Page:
"There was also the fact that he was a scientist and a man who would look up at the stars at night when he was a kid and wonder as we all do, what's out there. I think that might have dissipated a tad too much in Season Three and certainly in Season Four. The core of the series was always a man from Earth who's dropped into a Star Trek/Star Wars kind of environment and how he would react as you or I would react. That was at the core of the series, and again, as you got into the later seasons, I think his character might have gotten a bit too far from that. He needed to evolve, but he may have evolved a little bit too far."

  Cast Season Three

Were there any storylines that O'Bannon had some doubts about, that actually worked in the end? "The thing that I was most gleeful about was the fact that the show could take a concept that you might have seen a version of elsewhere and really do it to such a extreme degree in terms of twisting and turning it that it suddenly seemed incredibly fresh. I'm thinking of the episode that Mike Cassutt wrote in the second season [Out of Their Minds]. Back in '93, I was trying to come up with back-up scripts for the show, just thinking of the series in general and coming up with some one-liner ideas for  episodes. One of them was that Crichton and Aeryn have their consciousness changed into each other's bodies, so Crichton suddenly has breasts and Aeryn has things to deal with.

"So as we were developing stories for the second season, Michael came in and we were throwing ideas around, and I tossed that one out as one I remembered, with that very minimal curl. I don't know if other shows have done that specifically, but certainly the idea of body changing isn't wholly original. The episode that came from it, where everyone is changing bodies back and forth and then the actors absolutely relish the fun of getting to play each other, and seeing their different acting styles. All of that became this phenomenal episode. And then there was Won't be Fooled Again, the one that Ricky Manning wrote, which was the first 'Farscape acid trip'. That was a term that didn't apply after a while, because it eventually applied to most episodes, but that was our first real super acid trip episode, but again, it was a lot of fun."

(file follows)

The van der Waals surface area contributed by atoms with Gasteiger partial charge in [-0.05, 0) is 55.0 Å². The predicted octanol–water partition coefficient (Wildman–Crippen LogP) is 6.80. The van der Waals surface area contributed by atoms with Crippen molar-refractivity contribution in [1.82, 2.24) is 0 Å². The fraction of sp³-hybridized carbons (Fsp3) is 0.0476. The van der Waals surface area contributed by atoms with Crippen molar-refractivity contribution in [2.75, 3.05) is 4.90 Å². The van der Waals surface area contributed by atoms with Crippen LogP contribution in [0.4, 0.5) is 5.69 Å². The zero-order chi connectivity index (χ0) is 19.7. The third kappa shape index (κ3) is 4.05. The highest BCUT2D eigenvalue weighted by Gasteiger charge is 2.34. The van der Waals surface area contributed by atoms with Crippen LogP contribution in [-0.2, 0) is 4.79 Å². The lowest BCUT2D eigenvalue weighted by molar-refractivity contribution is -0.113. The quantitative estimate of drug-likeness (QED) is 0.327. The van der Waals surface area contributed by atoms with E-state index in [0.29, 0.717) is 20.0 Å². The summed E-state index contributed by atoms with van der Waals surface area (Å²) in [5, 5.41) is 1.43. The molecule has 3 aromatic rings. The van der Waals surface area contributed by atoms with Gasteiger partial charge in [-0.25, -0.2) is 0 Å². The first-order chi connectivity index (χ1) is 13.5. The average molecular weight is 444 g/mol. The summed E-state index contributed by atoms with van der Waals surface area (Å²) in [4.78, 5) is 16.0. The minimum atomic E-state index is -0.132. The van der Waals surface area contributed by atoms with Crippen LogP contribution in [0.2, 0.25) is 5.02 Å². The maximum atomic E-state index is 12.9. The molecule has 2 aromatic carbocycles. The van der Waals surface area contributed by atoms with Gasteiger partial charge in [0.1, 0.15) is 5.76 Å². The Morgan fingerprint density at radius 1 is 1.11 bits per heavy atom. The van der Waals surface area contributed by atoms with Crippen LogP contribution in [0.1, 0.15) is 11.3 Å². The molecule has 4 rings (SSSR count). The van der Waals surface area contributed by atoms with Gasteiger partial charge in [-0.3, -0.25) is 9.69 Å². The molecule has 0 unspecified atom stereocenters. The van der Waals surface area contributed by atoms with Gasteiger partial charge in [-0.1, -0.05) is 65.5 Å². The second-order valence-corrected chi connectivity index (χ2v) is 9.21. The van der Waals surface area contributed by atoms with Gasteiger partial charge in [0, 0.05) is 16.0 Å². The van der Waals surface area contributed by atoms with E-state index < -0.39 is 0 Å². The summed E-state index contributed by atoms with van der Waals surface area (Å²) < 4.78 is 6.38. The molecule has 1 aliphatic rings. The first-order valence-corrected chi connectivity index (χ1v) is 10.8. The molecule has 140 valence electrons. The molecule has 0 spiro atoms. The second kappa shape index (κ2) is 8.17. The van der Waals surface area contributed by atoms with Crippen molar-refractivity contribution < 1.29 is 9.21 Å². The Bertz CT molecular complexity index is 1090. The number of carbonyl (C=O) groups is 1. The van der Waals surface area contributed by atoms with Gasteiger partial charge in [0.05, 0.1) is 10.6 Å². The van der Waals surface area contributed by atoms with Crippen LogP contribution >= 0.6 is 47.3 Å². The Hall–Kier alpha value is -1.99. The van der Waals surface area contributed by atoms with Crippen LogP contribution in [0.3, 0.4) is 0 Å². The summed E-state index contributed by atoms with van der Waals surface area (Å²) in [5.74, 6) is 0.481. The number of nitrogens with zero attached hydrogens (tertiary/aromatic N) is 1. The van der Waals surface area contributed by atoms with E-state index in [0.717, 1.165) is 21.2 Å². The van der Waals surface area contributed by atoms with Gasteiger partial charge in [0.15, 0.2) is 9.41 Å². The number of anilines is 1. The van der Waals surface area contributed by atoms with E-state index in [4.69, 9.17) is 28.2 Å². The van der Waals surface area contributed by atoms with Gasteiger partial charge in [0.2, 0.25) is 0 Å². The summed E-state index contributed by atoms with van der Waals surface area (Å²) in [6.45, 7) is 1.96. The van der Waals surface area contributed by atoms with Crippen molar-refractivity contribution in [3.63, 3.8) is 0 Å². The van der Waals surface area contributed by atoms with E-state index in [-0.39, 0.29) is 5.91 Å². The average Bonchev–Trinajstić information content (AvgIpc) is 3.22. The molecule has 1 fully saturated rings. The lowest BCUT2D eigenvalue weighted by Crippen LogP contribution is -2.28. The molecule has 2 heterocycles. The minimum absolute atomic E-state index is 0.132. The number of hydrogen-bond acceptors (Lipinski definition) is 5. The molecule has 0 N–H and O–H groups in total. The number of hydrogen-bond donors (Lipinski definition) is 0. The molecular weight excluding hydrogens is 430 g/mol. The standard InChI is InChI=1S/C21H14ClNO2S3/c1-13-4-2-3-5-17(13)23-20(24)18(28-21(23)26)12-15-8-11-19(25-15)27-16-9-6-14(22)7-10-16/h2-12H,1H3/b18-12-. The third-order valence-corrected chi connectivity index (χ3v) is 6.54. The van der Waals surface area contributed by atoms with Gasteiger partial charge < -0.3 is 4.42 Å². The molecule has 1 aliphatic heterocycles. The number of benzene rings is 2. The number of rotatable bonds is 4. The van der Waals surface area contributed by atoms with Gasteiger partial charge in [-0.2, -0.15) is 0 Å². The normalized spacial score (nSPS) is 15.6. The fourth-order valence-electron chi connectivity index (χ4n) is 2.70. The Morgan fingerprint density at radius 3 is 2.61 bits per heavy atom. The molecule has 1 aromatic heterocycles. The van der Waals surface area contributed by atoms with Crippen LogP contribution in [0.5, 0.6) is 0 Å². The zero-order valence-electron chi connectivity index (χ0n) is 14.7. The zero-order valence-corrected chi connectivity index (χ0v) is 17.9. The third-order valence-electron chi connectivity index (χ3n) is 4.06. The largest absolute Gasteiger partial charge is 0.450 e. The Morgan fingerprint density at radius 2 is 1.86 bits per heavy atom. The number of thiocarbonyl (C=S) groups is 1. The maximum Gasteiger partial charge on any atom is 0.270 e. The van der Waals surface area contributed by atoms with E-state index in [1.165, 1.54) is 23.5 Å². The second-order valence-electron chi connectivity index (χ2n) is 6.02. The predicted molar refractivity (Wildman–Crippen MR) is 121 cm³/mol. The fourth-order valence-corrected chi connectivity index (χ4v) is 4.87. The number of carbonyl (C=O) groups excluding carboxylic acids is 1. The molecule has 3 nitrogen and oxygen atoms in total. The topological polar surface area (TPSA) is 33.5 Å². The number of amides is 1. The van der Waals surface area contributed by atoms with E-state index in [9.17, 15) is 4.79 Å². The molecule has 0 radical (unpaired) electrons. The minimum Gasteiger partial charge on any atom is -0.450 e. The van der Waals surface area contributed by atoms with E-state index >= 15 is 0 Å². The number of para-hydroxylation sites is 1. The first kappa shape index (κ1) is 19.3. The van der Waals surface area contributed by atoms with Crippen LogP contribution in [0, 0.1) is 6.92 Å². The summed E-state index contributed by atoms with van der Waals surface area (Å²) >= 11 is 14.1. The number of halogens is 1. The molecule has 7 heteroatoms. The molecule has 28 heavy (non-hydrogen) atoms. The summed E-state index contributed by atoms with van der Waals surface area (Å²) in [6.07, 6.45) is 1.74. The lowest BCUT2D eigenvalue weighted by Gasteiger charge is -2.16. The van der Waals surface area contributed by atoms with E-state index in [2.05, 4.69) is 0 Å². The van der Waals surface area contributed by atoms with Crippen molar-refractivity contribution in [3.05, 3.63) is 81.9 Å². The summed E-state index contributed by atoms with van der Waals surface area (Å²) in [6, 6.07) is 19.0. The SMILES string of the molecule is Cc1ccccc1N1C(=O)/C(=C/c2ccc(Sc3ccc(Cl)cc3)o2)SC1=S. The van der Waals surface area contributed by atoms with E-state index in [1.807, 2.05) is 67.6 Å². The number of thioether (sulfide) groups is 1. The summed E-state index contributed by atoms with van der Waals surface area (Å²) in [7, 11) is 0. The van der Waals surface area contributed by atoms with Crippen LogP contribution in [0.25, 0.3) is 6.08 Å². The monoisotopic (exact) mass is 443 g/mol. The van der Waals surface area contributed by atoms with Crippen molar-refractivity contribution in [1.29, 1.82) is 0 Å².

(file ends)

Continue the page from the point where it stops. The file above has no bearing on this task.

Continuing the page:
More recently, O'Bannon decided to hand over a big chunk of Farscape's creative decision- making to executive producer David Kemper, who oversaw the production in Sydney. "In Season Four, I think David was ready to take wing on his own, and obviously had some ideas for some new characters that he had in mind and wanted to introduce. So he pretty much took that ball and ran with it, and he'd done such admirable service during the first three seasons of the show that I didn't begrudge him that at all. If I may, there are aspects of Season Four that make me scratch my head, but again, I wasn't part of it, so I can't really complain."

Well, maybe a little. But that's not a topic the writer will discuss other than offering a few oblique and noncommittal hints. "Believe me, I" don't want to s**t on the folks who worked really hard on Season Four. As I understand it, the intent or hope for Season Four was to really broaden out the appeal of the show and make it more accessible for a wider audience. I think that was the intent of bringing in this other female character, figuring that was an opportunity because she was new, to re-explain things about the show because there was a new character that they could tell things about. But in the maelstrom of writing a season of the series (which I know well, believe me!), I think that may have got lost a little."

So with the long-term future of Farscape still very much in doubt, what does Rockne O'Bannon believe the legacy of his series will be? "There's no way to know," is his response. "I'm a little uncertain of that, because of the adult nature of the series and the serpentine storytelling style and all of that. I can't really say what I think it will be, but I know what I hope it will be, which is a collector's item. I hope it's something that the right people, who have never seen it before, will ultimately come across it and put in the DVD or tape and get into it. Because they're not required to show up on a weekly basis at a specific time on a specific network to watch it and endure all the commercials, they can pick it up or put it down as they would a book. I hope it will develop a passionate audience."